|Opening page to Benjamin Thompson’s 1798 “An Inquiry Concerning the Source of Heat which is Excited by Friction”, wherein he describes how the results of his cannon boring experiment laws question to the prevailing caloric theory of heat.|
What is heat?
These boring experiments, according to Thomson, gave “farther insight into the hidden nature of heat; and to enable us to form some reasonable conjectures respecting the existence, or non-existence, of an igneous fluid.” The following summary quote by Thomson highlights the central conclusion of the article:
“What is heat? Is there anything as igneous fluid? Is there anything that can with propriety be called caloric? That heat generated by friction [in the boring experiments] appeared, evidently, to be inexhaustible, [it] cannot possibly be a material substance; … it appears to me to me to be extremely difficult, if not quite impossible, to form any distinct idea of anything capable of being excited and communicated in the manner heat was excited and communicated in these experiments, except it be MOTION.”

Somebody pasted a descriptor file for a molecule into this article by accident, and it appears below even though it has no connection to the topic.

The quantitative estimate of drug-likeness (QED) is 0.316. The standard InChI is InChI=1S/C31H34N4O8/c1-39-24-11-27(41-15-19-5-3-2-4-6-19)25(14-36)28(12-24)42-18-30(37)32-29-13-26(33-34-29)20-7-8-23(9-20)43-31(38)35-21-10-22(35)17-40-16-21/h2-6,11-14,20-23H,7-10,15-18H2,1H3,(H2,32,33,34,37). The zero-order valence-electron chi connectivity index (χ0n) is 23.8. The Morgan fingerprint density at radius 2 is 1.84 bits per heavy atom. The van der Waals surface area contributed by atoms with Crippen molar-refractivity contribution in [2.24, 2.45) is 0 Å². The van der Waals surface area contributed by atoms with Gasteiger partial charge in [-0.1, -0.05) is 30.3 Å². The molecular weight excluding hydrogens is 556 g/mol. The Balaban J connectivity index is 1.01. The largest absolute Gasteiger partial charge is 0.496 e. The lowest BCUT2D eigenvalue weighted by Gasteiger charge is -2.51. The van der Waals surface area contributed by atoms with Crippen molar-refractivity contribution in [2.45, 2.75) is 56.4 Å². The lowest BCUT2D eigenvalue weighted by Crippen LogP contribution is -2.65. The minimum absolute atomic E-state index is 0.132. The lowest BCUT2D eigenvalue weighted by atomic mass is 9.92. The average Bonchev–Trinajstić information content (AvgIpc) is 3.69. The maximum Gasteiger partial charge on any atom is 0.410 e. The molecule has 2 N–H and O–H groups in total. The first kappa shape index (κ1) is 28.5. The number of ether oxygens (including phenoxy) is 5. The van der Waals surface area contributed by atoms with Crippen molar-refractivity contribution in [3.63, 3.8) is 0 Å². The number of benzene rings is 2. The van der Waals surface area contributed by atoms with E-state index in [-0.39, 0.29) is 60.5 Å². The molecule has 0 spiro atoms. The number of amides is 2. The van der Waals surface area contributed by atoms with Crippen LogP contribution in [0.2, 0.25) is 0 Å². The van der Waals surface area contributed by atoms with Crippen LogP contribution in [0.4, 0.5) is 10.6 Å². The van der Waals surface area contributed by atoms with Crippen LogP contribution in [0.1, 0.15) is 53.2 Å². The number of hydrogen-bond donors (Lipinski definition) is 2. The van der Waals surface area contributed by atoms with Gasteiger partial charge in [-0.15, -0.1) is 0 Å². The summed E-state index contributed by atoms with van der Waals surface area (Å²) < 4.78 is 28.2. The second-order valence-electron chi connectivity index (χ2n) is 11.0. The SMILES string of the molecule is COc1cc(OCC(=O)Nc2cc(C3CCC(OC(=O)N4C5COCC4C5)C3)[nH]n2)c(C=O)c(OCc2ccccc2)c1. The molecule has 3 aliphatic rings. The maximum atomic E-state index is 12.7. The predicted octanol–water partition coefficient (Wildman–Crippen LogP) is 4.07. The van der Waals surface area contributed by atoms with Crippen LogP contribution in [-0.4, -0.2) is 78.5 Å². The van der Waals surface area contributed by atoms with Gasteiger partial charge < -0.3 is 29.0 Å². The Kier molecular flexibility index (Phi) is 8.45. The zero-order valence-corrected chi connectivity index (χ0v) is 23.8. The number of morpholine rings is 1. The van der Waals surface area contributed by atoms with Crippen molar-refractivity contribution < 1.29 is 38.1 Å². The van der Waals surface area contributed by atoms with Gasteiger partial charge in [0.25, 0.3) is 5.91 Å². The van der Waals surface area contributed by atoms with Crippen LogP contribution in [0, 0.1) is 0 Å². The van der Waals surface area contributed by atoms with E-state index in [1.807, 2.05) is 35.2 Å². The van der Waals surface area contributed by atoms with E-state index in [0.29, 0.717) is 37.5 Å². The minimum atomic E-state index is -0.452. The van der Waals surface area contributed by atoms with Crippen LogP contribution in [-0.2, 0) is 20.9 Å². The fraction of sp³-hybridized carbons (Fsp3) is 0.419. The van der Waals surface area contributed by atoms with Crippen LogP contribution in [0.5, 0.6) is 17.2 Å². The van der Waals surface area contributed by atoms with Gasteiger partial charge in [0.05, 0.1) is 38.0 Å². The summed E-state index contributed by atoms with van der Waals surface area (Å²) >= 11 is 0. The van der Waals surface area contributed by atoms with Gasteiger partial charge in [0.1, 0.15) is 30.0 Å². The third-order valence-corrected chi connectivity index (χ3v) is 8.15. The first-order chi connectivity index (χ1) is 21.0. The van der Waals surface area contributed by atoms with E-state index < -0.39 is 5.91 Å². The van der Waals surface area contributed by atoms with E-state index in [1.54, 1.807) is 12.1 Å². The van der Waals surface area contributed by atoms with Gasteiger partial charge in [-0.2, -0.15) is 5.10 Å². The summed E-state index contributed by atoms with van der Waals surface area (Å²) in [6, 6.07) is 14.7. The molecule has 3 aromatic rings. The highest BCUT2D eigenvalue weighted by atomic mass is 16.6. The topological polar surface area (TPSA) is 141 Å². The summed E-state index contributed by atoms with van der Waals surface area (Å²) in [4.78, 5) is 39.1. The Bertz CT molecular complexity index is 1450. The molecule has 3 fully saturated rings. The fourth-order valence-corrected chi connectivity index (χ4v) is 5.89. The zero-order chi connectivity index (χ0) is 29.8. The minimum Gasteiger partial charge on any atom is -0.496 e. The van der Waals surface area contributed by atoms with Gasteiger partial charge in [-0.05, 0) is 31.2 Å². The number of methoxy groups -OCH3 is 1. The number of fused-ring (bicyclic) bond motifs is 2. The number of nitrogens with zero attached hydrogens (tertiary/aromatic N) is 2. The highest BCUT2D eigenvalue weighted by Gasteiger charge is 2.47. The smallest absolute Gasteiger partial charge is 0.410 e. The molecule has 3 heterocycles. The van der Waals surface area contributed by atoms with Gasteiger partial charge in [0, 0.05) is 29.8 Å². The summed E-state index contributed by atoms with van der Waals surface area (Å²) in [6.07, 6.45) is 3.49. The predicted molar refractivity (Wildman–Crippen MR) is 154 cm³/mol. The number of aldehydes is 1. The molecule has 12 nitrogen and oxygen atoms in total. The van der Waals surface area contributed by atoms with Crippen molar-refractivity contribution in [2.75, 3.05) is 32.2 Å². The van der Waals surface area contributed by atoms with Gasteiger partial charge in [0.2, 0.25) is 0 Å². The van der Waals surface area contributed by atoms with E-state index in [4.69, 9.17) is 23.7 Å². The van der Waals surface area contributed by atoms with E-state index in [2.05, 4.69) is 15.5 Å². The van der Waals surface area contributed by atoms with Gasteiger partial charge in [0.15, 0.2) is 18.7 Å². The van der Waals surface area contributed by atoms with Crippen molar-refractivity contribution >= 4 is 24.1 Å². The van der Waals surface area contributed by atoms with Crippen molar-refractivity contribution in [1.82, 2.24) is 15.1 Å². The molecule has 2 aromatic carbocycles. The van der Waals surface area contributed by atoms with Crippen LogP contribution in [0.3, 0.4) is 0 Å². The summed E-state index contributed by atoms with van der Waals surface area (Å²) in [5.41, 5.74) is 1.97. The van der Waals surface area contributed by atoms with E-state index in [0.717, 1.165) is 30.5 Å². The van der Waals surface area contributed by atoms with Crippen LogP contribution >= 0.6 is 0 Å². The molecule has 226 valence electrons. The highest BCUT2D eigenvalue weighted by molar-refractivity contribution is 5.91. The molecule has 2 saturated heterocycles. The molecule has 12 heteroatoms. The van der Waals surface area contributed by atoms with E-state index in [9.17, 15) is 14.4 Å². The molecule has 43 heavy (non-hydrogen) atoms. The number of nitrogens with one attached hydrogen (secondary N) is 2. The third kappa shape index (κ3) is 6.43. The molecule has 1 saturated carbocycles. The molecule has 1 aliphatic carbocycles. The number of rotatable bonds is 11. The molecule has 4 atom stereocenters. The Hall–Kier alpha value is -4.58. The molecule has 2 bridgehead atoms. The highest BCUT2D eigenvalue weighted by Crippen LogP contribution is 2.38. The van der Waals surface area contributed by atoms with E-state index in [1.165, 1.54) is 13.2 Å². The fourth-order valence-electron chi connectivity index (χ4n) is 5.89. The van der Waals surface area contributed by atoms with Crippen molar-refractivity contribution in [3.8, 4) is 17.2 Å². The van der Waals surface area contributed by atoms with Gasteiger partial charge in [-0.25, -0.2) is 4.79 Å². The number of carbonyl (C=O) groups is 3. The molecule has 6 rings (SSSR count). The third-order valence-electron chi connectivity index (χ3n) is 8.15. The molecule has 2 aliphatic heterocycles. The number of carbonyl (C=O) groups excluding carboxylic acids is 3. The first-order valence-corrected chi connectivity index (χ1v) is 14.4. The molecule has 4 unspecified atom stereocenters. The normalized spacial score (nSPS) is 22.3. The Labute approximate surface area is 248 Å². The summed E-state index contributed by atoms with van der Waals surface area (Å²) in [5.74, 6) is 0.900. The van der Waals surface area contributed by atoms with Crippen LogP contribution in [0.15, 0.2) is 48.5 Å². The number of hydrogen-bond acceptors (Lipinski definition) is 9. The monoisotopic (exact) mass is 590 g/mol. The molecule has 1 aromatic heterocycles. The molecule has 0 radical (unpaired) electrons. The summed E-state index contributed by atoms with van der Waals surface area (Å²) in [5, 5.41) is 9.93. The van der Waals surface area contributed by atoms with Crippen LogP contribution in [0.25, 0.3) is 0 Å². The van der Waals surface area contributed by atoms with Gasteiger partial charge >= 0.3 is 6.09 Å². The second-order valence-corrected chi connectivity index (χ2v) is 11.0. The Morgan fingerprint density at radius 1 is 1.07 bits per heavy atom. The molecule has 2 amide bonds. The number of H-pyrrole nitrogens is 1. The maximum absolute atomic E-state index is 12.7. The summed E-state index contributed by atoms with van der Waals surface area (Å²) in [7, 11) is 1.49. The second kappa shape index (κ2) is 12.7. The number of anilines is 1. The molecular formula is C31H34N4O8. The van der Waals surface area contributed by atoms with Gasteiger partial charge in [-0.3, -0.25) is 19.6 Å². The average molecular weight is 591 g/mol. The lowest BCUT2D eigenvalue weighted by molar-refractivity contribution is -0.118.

In short, heat was experimentally determined to be or be related to the motion of particles of bodies.
1. (a) Thomson, Benjamin. (1798). “An Inquiry Concerning the Source of Heat which is Excited by Friction”. Philosophical Transactions. Vol. XVIII, pg. 286.
(b) Read: before the Royal Society of London on January 25, 1798.
(c) Thomson, Benjamin. (1798). “An Inquiry Concerning the Source of Heat which is Excited by Friction” in The Complete Works of Count Rumford, (pgs. 469-93). Oxford University Press, 1870.
● An Experimental Inquiry Concerning the Source of Heat which is Excited by Friction – Wikipedia.